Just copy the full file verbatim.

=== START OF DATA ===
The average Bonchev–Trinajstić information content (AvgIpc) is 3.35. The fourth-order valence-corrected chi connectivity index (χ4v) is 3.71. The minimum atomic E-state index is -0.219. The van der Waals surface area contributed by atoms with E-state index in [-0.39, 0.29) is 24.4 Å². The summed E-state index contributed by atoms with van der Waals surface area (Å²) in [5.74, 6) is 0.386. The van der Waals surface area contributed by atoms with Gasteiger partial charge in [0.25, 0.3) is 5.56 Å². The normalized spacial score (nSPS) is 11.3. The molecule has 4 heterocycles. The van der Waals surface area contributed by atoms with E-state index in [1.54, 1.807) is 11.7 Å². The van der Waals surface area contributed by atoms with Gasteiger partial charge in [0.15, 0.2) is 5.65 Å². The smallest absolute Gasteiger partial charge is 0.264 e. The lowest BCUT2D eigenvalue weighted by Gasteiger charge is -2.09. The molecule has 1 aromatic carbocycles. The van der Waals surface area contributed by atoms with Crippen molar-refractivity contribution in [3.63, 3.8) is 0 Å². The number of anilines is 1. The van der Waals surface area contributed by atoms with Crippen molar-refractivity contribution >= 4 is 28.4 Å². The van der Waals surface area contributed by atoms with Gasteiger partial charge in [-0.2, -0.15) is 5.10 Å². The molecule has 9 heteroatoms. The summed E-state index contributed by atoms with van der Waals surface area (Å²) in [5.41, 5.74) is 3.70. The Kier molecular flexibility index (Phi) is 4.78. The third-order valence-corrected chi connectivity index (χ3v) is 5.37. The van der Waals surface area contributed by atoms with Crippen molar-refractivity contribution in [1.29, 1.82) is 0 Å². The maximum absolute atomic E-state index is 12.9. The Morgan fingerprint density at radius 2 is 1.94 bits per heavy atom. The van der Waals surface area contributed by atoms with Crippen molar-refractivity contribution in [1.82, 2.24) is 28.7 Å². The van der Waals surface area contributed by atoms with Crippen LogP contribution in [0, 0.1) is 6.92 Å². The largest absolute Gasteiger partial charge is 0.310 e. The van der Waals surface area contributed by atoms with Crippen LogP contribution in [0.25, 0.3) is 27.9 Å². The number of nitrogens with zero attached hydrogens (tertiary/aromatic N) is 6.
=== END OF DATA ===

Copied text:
The average Bonchev–Trinajstić information content (AvgIpc) is 3.35. The fourth-order valence-corrected chi connectivity index (χ4v) is 3.71. The minimum atomic E-state index is -0.219. The van der Waals surface area contributed by atoms with E-state index in [-0.39, 0.29) is 24.4 Å². The summed E-state index contributed by atoms with van der Waals surface area (Å²) in [5.74, 6) is 0.386. The van der Waals surface area contributed by atoms with Gasteiger partial charge in [0.25, 0.3) is 5.56 Å². The normalized spacial score (nSPS) is 11.3. The molecule has 4 heterocycles. The van der Waals surface area contributed by atoms with E-state index in [1.54, 1.807) is 11.7 Å². The van der Waals surface area contributed by atoms with Gasteiger partial charge in [0.15, 0.2) is 5.65 Å². The smallest absolute Gasteiger partial charge is 0.264 e. The lowest BCUT2D eigenvalue weighted by Gasteiger charge is -2.09. The molecule has 1 aromatic carbocycles. The van der Waals surface area contributed by atoms with Crippen molar-refractivity contribution in [3.63, 3.8) is 0 Å². The number of anilines is 1. The van der Waals surface area contributed by atoms with Crippen molar-refractivity contribution >= 4 is 28.4 Å². The van der Waals surface area contributed by atoms with Gasteiger partial charge in [-0.2, -0.15) is 5.10 Å². The molecule has 9 heteroatoms. The summed E-state index contributed by atoms with van der Waals surface area (Å²) in [5.41, 5.74) is 3.70. The Kier molecular flexibility index (Phi) is 4.78. The third-order valence-corrected chi connectivity index (χ3v) is 5.37. The van der Waals surface area contributed by atoms with Crippen molar-refractivity contribution in [1.29, 1.82) is 0 Å². The maximum absolute atomic E-state index is 12.9. The Morgan fingerprint density at radius 2 is 1.94 bits per heavy atom. The van der Waals surface area contributed by atoms with Crippen molar-refractivity contribution in [1.82, 2.24) is 28.7 Å². The van der Waals surface area contributed by atoms with Crippen LogP contribution in [0, 0.1) is 6.92 Å². The largest absolute Gasteiger partial charge is 0.310 e. The van der Waals surface area contributed by atoms with Crippen LogP contribution in [0.25, 0.3) is 27.9 Å². The number of nitrogens with zero attached hydrogens (tertiary/aromatic N) is 6.